Tuesday, January 13, 2009

Is Jesus Too Nice?

Ideas are resilient things; they never die. Even when an idea goes out of style (no matter how deservedly) it will always return at some point in the future. Otherwise, how to explain the popularity of things like leeches or swing dancing? While this may be comforting news to someone like Fosco who loves out-of-style ideas like Baked Alaska and Communism, it also means that all of history's bad ideas are (at most) only a decade or so away from revival.

Even though Fosco (mostly) believes this theory, he wasn't exactly expecting the recent return of Calvinism. (For those of you who are godless heathens, that's theological Calvinism, not illustrational Calivinism.) Theological Calvinism maintains, among other things, that (and Fosco is no theologian here, so please cut me some slack) individual salvation was determined in advance by God and there is nothing that a human being can do to affect their eternal fate. Some are predestined for heaven; some are predestined for hell. And there's nothing anyone can do about (including understanding why God would even do such a thing).

Calvinists arrive at this conclusion through the belief that there is nothing at all redeemable about humans, that they are corrupted through and through. So naturally, there is no way that a human could ever do anything that would result in pleasing God. Ergo, anyone who ends up in heaven must do so contingent on God's unknowable pleasure, rather than as a reward for anything that could be done on earth. It's kind of like a supernatural lottery. Actually, it's exactly like a supernatural lottery. And as religious faiths go, it's not exactly one of the warm and fuzzy ones.

You might think that such a faith would be radically out-of-touch with any but the most annoying of contemporary Christians. Well, you're right. But it seems that there are a lot more of these annoying people than you expected. According to a profile in Sunday's NYTimes Magazine, Calvinism is making a comeback, especially among youth in major urban centers like Seattle. According to the piece, one of the stars of the movement is Mark Driscoll:

Driscoll, who is 38, is on the cutting edge of American pop culture. Yet his message seems radically unfashionable, even un-American: you are not captain of your soul or master of your fate but a depraved worm whose hard work and good deeds will get you nowhere, because God marked you for heaven or condemned you to hell before the beginning of time. Yet a significant number of young people in Seattle — and nationwide — say this is exactly what they want to hear. Calvinism has somehow become cool, and just as startling, this generally bookish creed has fused with a macho ethos.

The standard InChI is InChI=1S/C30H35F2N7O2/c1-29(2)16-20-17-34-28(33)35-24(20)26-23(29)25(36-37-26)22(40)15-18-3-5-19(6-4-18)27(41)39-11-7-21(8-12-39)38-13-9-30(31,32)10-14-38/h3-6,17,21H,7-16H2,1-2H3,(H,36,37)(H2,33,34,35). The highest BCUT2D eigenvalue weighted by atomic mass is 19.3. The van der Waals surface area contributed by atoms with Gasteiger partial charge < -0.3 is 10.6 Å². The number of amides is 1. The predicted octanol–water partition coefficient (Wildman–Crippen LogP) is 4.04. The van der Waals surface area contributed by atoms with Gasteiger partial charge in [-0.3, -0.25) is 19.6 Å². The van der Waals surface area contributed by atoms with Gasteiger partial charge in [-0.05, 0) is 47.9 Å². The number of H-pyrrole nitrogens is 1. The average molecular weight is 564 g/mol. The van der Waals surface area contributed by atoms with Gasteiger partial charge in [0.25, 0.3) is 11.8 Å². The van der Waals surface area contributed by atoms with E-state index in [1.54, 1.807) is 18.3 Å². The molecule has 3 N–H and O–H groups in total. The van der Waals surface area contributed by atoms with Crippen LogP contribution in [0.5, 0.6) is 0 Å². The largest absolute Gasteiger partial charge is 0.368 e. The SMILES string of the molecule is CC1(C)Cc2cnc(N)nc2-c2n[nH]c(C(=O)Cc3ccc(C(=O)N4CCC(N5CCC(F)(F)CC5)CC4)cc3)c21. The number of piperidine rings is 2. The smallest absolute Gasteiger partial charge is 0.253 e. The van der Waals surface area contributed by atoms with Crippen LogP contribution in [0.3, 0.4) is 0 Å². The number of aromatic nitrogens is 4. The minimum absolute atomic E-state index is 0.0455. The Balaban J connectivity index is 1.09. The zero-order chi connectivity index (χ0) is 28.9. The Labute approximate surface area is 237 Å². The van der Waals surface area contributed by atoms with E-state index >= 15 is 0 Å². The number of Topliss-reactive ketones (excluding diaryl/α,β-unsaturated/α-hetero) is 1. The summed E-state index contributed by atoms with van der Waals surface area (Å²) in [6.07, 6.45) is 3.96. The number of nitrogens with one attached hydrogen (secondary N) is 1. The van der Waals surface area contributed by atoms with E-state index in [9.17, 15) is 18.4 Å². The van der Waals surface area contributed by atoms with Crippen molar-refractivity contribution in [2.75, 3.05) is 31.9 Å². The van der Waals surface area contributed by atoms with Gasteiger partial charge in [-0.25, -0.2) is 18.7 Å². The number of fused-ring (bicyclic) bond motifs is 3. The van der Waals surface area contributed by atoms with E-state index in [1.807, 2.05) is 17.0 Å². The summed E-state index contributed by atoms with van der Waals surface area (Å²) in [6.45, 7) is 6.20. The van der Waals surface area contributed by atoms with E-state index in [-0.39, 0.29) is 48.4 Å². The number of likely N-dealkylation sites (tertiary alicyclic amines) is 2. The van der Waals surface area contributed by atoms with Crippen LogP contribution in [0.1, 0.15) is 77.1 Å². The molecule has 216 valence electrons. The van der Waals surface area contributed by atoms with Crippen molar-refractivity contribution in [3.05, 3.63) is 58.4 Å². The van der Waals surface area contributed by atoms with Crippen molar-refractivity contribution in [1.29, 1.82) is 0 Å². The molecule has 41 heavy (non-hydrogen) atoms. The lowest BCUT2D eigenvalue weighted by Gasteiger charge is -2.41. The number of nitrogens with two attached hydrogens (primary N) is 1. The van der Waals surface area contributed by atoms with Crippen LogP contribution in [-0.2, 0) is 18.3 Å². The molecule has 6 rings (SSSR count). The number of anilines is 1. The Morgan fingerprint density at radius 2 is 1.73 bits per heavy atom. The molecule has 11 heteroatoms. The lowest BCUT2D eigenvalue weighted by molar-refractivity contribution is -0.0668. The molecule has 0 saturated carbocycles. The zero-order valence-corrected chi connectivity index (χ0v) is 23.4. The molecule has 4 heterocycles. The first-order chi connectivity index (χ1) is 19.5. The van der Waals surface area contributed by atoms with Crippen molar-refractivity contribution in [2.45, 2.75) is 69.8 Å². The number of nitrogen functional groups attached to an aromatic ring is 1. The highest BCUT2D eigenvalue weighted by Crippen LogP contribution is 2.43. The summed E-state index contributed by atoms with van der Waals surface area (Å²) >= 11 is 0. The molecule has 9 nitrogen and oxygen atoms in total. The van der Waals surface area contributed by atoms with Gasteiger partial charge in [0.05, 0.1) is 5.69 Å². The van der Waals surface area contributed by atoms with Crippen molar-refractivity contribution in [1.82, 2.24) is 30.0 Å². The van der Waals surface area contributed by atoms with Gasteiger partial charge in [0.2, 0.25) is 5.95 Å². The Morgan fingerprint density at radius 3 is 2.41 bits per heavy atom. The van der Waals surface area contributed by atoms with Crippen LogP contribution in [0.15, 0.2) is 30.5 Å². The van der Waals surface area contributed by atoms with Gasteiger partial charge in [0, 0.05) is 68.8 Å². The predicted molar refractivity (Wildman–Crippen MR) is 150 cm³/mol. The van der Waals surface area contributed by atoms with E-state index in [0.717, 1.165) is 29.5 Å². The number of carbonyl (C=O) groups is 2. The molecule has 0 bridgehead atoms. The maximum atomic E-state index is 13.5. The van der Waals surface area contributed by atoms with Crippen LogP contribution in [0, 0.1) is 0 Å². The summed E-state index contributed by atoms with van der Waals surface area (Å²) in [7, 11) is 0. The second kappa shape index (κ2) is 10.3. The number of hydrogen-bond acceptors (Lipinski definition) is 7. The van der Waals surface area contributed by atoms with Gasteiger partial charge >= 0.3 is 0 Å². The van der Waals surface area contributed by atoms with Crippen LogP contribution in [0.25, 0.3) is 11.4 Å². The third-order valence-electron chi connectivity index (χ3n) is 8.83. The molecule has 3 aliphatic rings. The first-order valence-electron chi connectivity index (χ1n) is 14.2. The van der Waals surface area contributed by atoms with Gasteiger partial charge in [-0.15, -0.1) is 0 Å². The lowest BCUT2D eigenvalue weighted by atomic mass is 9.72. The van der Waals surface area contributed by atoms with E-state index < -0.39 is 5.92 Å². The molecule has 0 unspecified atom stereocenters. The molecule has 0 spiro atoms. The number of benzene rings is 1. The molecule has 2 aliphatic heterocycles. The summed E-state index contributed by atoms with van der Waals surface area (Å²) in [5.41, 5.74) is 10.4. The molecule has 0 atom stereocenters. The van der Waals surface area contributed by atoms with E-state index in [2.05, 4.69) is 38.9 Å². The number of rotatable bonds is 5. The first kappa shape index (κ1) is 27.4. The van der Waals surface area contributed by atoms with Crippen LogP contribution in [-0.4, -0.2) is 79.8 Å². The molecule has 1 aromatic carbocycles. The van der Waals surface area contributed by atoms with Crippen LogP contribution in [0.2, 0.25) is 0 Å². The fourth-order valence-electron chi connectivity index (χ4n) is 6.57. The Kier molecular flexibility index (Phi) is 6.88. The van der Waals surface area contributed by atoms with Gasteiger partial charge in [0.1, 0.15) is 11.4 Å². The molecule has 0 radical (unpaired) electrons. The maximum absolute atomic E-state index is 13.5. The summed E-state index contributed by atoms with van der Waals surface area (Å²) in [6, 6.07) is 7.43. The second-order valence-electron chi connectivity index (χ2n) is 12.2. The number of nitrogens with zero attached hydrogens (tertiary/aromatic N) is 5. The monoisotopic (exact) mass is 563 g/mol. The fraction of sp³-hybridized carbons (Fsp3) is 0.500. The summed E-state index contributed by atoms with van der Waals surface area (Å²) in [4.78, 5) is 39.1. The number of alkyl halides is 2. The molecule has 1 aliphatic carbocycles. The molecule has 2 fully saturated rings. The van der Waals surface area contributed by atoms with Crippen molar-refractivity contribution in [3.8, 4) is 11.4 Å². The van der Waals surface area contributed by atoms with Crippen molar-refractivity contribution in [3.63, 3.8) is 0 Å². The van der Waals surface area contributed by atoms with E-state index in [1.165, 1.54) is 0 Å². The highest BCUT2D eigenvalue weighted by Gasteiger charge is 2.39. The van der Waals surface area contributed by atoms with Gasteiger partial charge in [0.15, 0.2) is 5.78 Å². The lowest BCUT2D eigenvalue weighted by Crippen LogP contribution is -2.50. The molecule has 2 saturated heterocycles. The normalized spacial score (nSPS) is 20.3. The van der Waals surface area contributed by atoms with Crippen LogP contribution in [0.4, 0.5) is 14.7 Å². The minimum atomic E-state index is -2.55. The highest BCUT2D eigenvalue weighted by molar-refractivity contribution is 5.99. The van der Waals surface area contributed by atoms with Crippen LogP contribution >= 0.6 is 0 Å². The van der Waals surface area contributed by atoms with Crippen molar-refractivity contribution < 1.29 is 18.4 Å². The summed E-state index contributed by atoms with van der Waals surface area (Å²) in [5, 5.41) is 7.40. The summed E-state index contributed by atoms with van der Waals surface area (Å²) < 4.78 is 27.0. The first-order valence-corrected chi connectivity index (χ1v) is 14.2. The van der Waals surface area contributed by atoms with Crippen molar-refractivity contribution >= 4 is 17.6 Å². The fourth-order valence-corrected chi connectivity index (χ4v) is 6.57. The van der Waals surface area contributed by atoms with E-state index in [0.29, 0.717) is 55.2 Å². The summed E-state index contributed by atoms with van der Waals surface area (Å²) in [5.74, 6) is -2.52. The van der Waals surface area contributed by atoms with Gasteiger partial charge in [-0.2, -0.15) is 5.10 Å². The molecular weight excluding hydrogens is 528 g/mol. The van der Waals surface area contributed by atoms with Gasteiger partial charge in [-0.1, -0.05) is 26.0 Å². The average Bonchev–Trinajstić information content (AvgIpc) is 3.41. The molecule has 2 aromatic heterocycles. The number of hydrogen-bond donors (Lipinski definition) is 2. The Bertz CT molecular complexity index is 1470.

A macho Calvinism? What the hell would that look like? It's worse than you think:
On that Sunday, Driscoll preached for an hour and 10 minutes — nearly three times longer than most pastors. As hip as he looks, his message brooks no compromise with Seattle’s permissive culture. New members can keep their taste in music, their retro T-shirts and their intimidating facial hair, but they had better abandon their feminism, premarital sex and any “modern” interpretations of the Bible. Driscoll is adamantly not the “weepy worship dude” he associates with liberal and mainstream evangelical churches, “singing prom songs to a Jesus who is presented as a wuss who took a beating and spent a lot of time putting product in his long hair.”
Ummm. Okay. Fosco would just like to point out that, based on all the pictures we have, Jesus' hair is a bit too long for product--you really can't style hair of that length. As if product would have held up in that heat, anyway!

Sick of this guy yet? It gets better:
The mainstream church, Driscoll has written, has transformed Jesus into “a Richard Simmons, hippie, queer Christ,” a “neutered and limp-wristed popular Sky Fairy of pop culture that . . . would never talk about sin or send anyone to hell.”
Richard Simmons! (Incidentally, Richard Simmons is another man whose hair is not amenable to product.) You know, I tend to think that if Jesus was worried about comparisons to Richard Simmons, He probably wouldn't have kept forcing his disciples to weigh in while telling everyone to "love your neighbor as yourself, girl!" I think it's also worth pointing out that Richard Simmons has already sent fifteen people to hell (mostly drifters). But seriously, just when you think Christianity can't get any more homophobic, some nuts go and "out" Jesus.

Of course, all of this macho Jesus shit is going to sound just a little familiar to any of you who have studied Victorian culture. Back then, it was called muscular Christianity and it celebrated physical activity and manliness as Christian virtue. It was also an influential movement in the US. As far as Fosco knows, it wasn't a particularly Calvinist thing; however, in the same way that ideas never die, they also endlessly recombine to form stupid new remixes.

Next week's stupid remix: Jews for Jesus. Oh wait, that's real. Ummm. How about compassionate Conservatism? Oh really? That one's real too? Gee. Maybe "lesbians who love being teabagged"? Does that work?

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